Flash treatment of carbon-based waste, from banana peels to chunks of coal, produces high-quality graphene that can be used in concrete and strong plastics

Coal to concrete? Scientists report chemical breakthrough

E&E News | Parker Shea Feb 2020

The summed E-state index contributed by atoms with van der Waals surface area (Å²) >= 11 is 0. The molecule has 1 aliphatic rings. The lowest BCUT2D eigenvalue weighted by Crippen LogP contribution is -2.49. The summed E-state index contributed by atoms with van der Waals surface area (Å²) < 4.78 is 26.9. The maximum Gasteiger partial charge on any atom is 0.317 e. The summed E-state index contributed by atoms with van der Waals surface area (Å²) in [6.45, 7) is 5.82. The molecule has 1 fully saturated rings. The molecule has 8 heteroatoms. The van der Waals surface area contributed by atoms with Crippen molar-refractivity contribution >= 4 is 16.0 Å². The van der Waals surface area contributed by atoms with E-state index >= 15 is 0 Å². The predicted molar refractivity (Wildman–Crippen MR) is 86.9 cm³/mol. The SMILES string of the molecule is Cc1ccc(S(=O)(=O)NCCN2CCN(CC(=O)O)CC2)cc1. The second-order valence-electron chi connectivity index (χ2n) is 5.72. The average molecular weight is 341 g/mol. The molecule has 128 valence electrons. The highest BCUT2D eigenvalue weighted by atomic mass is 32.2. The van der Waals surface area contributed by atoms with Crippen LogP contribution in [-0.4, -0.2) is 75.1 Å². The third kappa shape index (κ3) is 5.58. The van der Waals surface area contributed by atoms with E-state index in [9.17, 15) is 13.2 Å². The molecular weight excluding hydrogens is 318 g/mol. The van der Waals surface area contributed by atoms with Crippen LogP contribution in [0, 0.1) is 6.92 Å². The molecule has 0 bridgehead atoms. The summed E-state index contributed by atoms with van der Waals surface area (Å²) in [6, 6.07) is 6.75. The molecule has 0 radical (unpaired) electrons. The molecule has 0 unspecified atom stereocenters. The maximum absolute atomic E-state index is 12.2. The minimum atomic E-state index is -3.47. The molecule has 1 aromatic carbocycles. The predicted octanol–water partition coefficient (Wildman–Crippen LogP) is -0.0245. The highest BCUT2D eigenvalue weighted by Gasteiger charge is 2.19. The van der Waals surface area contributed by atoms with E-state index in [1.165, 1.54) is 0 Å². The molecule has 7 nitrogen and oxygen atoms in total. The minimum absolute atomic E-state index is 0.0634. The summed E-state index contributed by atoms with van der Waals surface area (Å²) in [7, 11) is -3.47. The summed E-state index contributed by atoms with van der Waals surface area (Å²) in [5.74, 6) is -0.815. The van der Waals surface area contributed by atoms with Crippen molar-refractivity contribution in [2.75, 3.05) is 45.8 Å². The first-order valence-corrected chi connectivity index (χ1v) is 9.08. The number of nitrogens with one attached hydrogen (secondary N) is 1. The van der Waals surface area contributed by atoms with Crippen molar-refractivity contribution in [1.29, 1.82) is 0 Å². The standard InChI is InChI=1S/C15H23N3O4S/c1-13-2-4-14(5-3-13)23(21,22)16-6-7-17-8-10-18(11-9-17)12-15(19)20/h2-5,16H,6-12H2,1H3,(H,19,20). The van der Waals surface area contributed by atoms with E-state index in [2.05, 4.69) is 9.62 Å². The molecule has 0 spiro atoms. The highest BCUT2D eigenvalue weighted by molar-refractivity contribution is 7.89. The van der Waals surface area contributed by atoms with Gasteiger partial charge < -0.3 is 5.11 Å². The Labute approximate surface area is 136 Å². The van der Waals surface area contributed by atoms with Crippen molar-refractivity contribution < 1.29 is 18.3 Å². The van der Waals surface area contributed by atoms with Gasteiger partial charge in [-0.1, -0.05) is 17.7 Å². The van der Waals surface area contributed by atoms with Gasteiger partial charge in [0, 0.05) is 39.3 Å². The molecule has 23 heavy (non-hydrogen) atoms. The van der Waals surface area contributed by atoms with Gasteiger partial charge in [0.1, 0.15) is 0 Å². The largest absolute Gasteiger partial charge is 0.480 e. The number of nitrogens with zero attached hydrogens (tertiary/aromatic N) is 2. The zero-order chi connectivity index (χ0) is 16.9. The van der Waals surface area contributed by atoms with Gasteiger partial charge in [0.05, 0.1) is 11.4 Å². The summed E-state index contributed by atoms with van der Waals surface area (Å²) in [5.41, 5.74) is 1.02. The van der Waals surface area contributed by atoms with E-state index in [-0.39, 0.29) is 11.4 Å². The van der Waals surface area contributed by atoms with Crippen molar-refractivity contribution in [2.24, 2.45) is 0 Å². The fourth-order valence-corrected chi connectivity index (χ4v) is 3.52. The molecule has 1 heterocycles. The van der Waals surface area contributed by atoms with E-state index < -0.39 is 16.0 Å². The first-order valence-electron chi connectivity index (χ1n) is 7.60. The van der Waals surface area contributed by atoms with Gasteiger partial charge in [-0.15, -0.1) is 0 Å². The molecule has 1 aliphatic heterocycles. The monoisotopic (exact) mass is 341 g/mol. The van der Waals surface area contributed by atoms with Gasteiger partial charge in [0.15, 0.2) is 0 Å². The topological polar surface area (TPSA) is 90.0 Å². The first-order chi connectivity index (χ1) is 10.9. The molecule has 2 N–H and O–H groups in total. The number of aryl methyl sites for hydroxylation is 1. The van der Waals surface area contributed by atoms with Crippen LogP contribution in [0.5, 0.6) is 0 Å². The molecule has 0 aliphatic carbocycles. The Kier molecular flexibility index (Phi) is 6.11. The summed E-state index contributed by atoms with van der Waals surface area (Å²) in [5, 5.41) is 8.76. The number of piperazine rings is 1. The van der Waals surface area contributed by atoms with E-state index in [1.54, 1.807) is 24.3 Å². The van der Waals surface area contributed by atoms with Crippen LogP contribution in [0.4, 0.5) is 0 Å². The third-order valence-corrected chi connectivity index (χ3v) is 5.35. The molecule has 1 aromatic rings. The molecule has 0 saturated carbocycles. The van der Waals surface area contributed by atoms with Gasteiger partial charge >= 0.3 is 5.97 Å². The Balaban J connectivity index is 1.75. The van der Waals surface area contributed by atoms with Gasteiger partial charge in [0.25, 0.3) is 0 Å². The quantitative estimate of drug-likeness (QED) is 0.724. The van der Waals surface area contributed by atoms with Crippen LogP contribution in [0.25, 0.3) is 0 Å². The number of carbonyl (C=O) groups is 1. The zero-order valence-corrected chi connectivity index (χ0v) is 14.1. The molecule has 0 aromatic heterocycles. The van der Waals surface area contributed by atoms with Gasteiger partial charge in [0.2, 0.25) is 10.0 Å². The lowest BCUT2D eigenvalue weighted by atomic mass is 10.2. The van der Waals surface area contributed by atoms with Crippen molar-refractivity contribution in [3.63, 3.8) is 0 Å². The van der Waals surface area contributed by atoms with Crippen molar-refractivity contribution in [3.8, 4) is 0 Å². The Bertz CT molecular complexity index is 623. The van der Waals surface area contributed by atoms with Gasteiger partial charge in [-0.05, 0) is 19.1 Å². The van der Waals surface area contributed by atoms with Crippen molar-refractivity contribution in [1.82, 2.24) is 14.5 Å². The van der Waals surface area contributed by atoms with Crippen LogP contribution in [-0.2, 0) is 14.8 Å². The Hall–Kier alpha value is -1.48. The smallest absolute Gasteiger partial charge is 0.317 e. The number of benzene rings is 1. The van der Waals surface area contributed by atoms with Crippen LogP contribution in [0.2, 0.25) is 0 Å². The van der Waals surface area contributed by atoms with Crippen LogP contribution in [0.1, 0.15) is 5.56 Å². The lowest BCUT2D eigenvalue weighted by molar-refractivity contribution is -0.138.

Rice University researchers have discovered a way to convert coal, petroleum coke, plastic or any carbon-based waste into a substance that they say can slash emissions cheaply from some of the most energy-intensive industries, such as concrete and cement manufacturing. The resulting “flash graphene” can bind concrete, allowing builders to theoretically use less of it and cement in construction and reduce energy use in manufacturing overall, according to a study published in the journal Nature last week. In the past, graphene has been too expensive to manufacture at mass scale, but the researchers say they found a cheaper way to produce it. Because it is stronger than steel, flash graphene could be used in a range of other applications, including fortifying plastics. The new process takes 10 milliseconds and involves using a small reactor to “flash” a powerful electrical pulse through just about any kind of carbon-based waste — from banana peels to chunks of coal — to produce high-quality graphene. “This is a big deal,” said Rice University chemist James Tour, who was lead author on the paper. With a Department of Energy grant, Tour said he is planning to scale up the process. “If you take most forms of carbon, it’s going to be taken up by plants, and it’s eventually going to form CO2 when it’s burned. But here, once we turn it into graphene, it stays graphene,” Tour told E&E News. Graphene is not toxic to humans, and graphene carbon molecules remain in that chemical structure for hundreds of years, Tour said. In comparison, food and plastic waste can degrade into gaseous carbon dioxide for decades. […] By some estimates, concrete production accounts for up to 8% of global annual CO2 emissions. The concrete and cement industry claims that number might be closer to 5%. A concentration of as little as 0.1% of flash graphene in the cement used to bind concrete could lessen its environmental impact by a third, according to the research.